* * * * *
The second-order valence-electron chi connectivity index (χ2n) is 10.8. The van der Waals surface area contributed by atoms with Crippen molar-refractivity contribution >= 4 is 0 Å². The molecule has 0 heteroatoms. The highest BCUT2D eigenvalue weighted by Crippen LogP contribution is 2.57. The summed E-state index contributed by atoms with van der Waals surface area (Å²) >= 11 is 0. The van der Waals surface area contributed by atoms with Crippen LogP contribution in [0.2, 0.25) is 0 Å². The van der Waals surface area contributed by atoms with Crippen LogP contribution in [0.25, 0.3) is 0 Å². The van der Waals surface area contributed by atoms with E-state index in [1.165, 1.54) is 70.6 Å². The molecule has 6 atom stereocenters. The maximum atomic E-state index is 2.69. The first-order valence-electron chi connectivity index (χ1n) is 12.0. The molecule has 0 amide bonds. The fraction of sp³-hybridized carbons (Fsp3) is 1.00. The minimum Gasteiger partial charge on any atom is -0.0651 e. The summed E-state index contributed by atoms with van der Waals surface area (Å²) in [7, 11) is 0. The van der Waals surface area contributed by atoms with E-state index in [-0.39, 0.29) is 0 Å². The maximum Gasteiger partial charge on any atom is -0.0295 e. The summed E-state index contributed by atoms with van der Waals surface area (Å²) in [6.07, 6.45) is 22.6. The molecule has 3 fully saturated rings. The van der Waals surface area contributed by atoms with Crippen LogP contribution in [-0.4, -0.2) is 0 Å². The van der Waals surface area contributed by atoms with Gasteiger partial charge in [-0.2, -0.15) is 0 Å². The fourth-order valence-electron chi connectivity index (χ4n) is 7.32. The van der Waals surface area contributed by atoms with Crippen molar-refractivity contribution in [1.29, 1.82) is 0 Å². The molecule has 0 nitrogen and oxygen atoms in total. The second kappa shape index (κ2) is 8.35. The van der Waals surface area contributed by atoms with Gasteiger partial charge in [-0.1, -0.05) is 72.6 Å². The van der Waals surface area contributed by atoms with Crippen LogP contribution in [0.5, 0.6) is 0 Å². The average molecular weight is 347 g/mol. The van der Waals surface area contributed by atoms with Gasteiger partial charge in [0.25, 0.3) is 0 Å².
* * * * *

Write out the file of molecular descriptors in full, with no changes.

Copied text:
The second-order valence-electron chi connectivity index (χ2n) is 10.8. The van der Waals surface area contributed by atoms with Crippen molar-refractivity contribution >= 4 is 0 Å². The molecule has 0 heteroatoms. The highest BCUT2D eigenvalue weighted by Crippen LogP contribution is 2.57. The summed E-state index contributed by atoms with van der Waals surface area (Å²) >= 11 is 0. The van der Waals surface area contributed by atoms with Crippen LogP contribution in [0.2, 0.25) is 0 Å². The van der Waals surface area contributed by atoms with Crippen LogP contribution in [0.25, 0.3) is 0 Å². The van der Waals surface area contributed by atoms with E-state index in [1.165, 1.54) is 70.6 Å². The molecule has 6 atom stereocenters. The maximum atomic E-state index is 2.69. The first-order valence-electron chi connectivity index (χ1n) is 12.0. The molecule has 0 amide bonds. The fraction of sp³-hybridized carbons (Fsp3) is 1.00. The minimum Gasteiger partial charge on any atom is -0.0651 e. The summed E-state index contributed by atoms with van der Waals surface area (Å²) in [7, 11) is 0. The van der Waals surface area contributed by atoms with E-state index in [-0.39, 0.29) is 0 Å². The maximum Gasteiger partial charge on any atom is -0.0295 e. The summed E-state index contributed by atoms with van der Waals surface area (Å²) in [6.07, 6.45) is 22.6. The molecule has 3 fully saturated rings. The van der Waals surface area contributed by atoms with Crippen LogP contribution in [-0.4, -0.2) is 0 Å². The van der Waals surface area contributed by atoms with Gasteiger partial charge in [-0.2, -0.15) is 0 Å². The fourth-order valence-electron chi connectivity index (χ4n) is 7.32. The van der Waals surface area contributed by atoms with Crippen molar-refractivity contribution in [1.29, 1.82) is 0 Å². The molecule has 0 nitrogen and oxygen atoms in total. The second kappa shape index (κ2) is 8.35. The van der Waals surface area contributed by atoms with Gasteiger partial charge in [-0.1, -0.05) is 72.6 Å². The van der Waals surface area contributed by atoms with Crippen LogP contribution in [0.5, 0.6) is 0 Å². The average molecular weight is 347 g/mol. The van der Waals surface area contributed by atoms with Gasteiger partial charge in [0.25, 0.3) is 0 Å².